Original Article

Pediatric Nephrology

, Volume 24, Issue 3, pp 555-563

First online:

Progression of coronary calcification in pediatric chronic kidney disease stage 5

  • Mahmut CivilibalAffiliated withDepartment of Pediatric Nephrology, Istanbul University Cerrahpasa Medical FacultyAtakoy 7–8.kısım, Mimar Sinan Sitesi Email author 
  • , Salim CaliskanAffiliated withDepartment of Pediatric Nephrology, Istanbul University Cerrahpasa Medical Faculty
  • , Sebuh KurugogluAffiliated withDepartment of Radiology, Istanbul University Cerrahpasa Medical Faculty
  • , Cengiz CandanAffiliated withDepartment of Pediatric Nephrology, Istanbul University Cerrahpasa Medical Faculty
  • , Nur CanpolatAffiliated withDepartment of Pediatric Nephrology, Istanbul University Cerrahpasa Medical Faculty
  • , Lale SeverAffiliated withDepartment of Pediatric Nephrology, Istanbul University Cerrahpasa Medical Faculty
  • , Ozgur KasapcopurAffiliated withDepartment of Pediatric Nephrology, Istanbul University Cerrahpasa Medical Faculty
  • , Nil ArisoyAffiliated withDepartment of Pediatric Nephrology, Istanbul University Cerrahpasa Medical Faculty

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Abstract

Coronary artery calcification (CAC) is common in adults with chronic kidney disease (CKD) and progresses with time. However, data are limited for younger patients. We have previously reported CAC in eight of 53 children with CKD. After 2 years, CAC evaluation was repeated in 48 patients. The median CAC score (CACS) increased from 101.3 (1473.6 ± 1978.6, range 8.5–4332) to 1759.2 (2236.4 ± 2463.3, range 0–5858) Agatston units (AU). When the individual changes in CACS were evaluated one by one, we showed a mild decrease in two patients on hemodialysis (HD) and in one transplant (Tx) recipient, a moderate increase in one patient on HD, one on peritoneal dialysis (PD) and one Tx recipient, and a large increase in one HD patient. Also, CAC disappeared in one HD patient. All patients with no calcification at baseline remained calcification-free at follow-up. To obtain the individual cumulative exposure, we calculated time-averaged mean values, using the laboratory values from the beginning of dialysis to the first and second multidetector spiral computed tomography (MDCT) scans (baseline and final values, respectively). Final CACS was positively related to final calcium–phosphorus (Ca×P) product, while CAC progression was inversely associated with final serum albumin level. This report is the first study with the largest number and the youngest cohort to document the natural history of coronary calcification.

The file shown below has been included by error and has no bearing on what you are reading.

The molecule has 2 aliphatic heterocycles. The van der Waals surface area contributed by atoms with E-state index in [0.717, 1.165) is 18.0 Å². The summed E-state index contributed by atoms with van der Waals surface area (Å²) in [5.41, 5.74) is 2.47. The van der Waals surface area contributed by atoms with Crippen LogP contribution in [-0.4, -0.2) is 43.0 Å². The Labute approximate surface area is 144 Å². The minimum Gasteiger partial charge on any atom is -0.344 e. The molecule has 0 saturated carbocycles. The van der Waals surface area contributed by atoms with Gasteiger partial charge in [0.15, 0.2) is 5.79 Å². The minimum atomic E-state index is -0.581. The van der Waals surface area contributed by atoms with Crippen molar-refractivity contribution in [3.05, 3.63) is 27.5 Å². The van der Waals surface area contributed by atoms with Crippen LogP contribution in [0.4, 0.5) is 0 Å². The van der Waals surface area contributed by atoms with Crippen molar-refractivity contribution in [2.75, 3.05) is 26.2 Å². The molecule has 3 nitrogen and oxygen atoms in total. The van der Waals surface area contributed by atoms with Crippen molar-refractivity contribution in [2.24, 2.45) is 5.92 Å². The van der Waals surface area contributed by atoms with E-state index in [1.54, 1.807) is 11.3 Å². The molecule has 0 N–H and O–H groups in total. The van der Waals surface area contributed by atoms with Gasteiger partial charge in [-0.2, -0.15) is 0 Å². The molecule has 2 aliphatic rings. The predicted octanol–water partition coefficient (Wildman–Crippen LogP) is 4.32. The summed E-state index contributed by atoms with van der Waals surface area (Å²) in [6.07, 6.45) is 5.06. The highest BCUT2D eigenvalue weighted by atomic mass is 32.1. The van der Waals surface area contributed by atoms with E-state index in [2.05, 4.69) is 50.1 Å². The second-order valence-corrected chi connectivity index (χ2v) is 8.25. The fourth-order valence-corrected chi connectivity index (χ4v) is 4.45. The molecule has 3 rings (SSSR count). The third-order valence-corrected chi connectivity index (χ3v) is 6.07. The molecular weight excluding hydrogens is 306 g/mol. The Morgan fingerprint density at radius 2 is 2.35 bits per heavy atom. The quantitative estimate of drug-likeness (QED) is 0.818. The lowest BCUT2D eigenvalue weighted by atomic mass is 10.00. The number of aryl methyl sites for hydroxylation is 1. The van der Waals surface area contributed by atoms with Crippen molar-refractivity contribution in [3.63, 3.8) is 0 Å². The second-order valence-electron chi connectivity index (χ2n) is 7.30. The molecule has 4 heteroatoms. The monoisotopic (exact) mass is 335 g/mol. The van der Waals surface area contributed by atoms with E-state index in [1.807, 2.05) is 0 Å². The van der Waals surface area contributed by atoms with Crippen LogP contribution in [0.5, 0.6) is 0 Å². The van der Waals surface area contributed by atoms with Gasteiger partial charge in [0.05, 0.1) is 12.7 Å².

Keywords

Child Young adult Coronary artery calcification Chronic kidney disease Dialysis Transplantation